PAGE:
Taking a long, intense look at my manuscript for Throwing Rocks at God, and have learned something that perhaps I blinded myself to in previous readings. Recently took the revamped first chapter to my writing group in spite of a vague sense of “something” not being right. This sense was validated in subsequent revisions of the same chapter.
A bit of background: at the recent PIKES PEAK WRITERS conference at the end of April, I met with a literary agent rumored to be a bit surlier than most. It was also rumored that he “only” took on clients for whom he believed he could sell their work for six figures. He declined my first offering – my urban fantasy titled Plummet, stating that the market was “dead” and that there was no more room for new authors. I didn’t buy his theory, but didn’t argue. What do I know? If I could foresee the market, I wouldn’t be pitching to him! Then I pitched Throwing Rocks at God, and didn’t even get to the end of the pitch when he interjected, “Now THAT I can sell. Send it to me.”
In a flurry of excitement, I dragged out the eight-year-old manuscript and revisited it. I’m still deeply enamored by the story, and by the elements that’ve been added over the past several months as the creative urge hits and I drag it into the light of day once more. But that “something” continues to nag at me.
This was a novel begun back near the beginning of my writing career. It was a true labor of love, as the story is unique and has wide appeal. But ‘back in the day’ I didn’t feel that my craft was up to writing such an epic novel. And so it was tucked away, out of sight, but not forgotten. Over the past year or so, the story has crept into my consciousness at odd times, reminding me that I really want to dig back in. But that “something” kept me from progressing much.
In revising these past days since the conference, trying to incorporate the suggestions offered by my writing group, I may have stumbled onto that little “something” that has been tormenting me for nigh these past eight years.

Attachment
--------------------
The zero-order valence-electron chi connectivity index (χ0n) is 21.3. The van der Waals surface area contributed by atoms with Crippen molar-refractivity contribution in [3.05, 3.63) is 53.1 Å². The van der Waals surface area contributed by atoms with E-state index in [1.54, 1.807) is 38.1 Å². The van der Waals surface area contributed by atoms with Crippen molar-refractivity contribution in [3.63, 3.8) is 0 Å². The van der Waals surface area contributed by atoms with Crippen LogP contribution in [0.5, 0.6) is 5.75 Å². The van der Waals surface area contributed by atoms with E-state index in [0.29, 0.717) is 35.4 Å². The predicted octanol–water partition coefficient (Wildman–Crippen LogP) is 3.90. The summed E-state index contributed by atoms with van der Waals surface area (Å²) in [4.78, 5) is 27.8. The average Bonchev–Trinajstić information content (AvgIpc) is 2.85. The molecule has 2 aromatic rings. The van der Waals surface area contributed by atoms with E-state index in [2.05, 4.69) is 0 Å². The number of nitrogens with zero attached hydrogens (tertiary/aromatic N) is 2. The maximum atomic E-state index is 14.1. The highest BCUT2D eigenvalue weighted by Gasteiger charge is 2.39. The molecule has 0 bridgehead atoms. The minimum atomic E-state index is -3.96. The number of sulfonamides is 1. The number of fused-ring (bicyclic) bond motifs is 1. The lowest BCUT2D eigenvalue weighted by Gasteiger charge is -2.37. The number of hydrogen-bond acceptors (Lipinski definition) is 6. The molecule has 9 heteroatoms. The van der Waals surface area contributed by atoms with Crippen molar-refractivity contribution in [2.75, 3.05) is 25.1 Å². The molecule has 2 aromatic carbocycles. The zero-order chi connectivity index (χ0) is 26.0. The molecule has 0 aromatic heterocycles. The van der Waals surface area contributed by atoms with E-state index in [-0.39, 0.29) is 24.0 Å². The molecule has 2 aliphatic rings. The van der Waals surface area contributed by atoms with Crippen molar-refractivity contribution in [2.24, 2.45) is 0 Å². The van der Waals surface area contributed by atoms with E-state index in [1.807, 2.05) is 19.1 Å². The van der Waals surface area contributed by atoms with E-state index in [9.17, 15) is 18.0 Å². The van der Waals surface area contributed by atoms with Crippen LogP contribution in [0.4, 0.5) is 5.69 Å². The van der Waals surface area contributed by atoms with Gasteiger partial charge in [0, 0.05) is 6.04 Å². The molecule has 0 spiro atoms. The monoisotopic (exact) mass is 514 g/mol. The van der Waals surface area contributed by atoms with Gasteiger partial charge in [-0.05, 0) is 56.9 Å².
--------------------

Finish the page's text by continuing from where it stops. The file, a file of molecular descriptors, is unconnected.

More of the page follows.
Remember when you first started your writing career and you continually heard other and allegedly more knowledgeable writers demand that all stories begin in medias res? So believing that such was the way of the writing world, I did exactly that with this story. I began with a horrific hanging scene that introduced certain supernatural elements that were also woven throughout the novel. This morning I awoke with the thought: that isn’t where your story begins.
It’s not hard to recognize truth when it awakens you from a sound sleep.
So this morning I took a fresh look at the existing manuscript. I believe that parts that work do so for a very specific reason: good writing. However, I now believe that this story must become a much different version, and so I mentally began deconstructing it in my eagerness to approach it from this newfound and strategic angle.
Will I make the implied deadline given by the literary agent who wanted to see it? Probably not. I do believe that this is a sacrifice that must be made in order to make this the best novel it can possibly be. And if one agent believes it’s a “six figure sale,” based solely on my telling of the story and not on the writing itself, then it’s the idea that is a potential six-figure idea. My responsibility is to make sure that the writing upholds that idea. And as I’ve always believed, if everything is in place, the universe will provide a unique opportunity to succeed.